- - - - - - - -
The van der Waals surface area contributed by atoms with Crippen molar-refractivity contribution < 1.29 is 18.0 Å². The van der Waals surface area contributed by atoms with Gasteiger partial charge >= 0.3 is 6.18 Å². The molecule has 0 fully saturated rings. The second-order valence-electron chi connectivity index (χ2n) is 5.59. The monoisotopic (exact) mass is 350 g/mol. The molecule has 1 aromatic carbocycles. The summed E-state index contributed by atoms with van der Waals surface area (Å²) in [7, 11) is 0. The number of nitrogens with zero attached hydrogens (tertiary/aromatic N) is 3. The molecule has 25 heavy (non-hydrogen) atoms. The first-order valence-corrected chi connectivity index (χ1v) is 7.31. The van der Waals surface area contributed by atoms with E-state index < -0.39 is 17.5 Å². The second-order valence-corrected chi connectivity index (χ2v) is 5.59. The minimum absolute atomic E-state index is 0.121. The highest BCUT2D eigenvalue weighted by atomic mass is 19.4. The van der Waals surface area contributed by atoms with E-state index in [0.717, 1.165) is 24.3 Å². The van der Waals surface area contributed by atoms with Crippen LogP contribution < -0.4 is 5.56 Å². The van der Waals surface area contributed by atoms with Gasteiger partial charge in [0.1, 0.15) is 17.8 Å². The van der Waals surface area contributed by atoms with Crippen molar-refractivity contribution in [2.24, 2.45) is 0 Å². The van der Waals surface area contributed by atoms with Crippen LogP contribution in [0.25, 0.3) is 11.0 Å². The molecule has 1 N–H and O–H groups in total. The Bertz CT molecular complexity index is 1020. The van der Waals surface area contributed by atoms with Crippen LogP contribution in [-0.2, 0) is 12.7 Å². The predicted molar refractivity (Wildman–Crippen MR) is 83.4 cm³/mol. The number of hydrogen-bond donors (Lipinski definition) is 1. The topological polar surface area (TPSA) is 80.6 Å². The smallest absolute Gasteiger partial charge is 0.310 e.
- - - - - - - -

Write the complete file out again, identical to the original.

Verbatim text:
The van der Waals surface area contributed by atoms with Crippen molar-refractivity contribution < 1.29 is 18.0 Å². The van der Waals surface area contributed by atoms with Gasteiger partial charge >= 0.3 is 6.18 Å². The molecule has 0 fully saturated rings. The second-order valence-electron chi connectivity index (χ2n) is 5.59. The monoisotopic (exact) mass is 350 g/mol. The molecule has 1 aromatic carbocycles. The summed E-state index contributed by atoms with van der Waals surface area (Å²) in [7, 11) is 0. The number of nitrogens with zero attached hydrogens (tertiary/aromatic N) is 3. The molecule has 25 heavy (non-hydrogen) atoms. The first-order valence-corrected chi connectivity index (χ1v) is 7.31. The van der Waals surface area contributed by atoms with E-state index < -0.39 is 17.5 Å². The second-order valence-corrected chi connectivity index (χ2v) is 5.59. The minimum absolute atomic E-state index is 0.121. The highest BCUT2D eigenvalue weighted by atomic mass is 19.4. The van der Waals surface area contributed by atoms with E-state index in [0.717, 1.165) is 24.3 Å². The van der Waals surface area contributed by atoms with Crippen LogP contribution < -0.4 is 5.56 Å². The van der Waals surface area contributed by atoms with Gasteiger partial charge in [0.1, 0.15) is 17.8 Å². The van der Waals surface area contributed by atoms with Crippen molar-refractivity contribution in [2.24, 2.45) is 0 Å². The van der Waals surface area contributed by atoms with Crippen LogP contribution in [0.25, 0.3) is 11.0 Å². The molecule has 1 N–H and O–H groups in total. The Bertz CT molecular complexity index is 1020. The van der Waals surface area contributed by atoms with Crippen LogP contribution in [-0.2, 0) is 12.7 Å². The predicted molar refractivity (Wildman–Crippen MR) is 83.4 cm³/mol. The number of hydrogen-bond donors (Lipinski definition) is 1. The topological polar surface area (TPSA) is 80.6 Å². The smallest absolute Gasteiger partial charge is 0.310 e.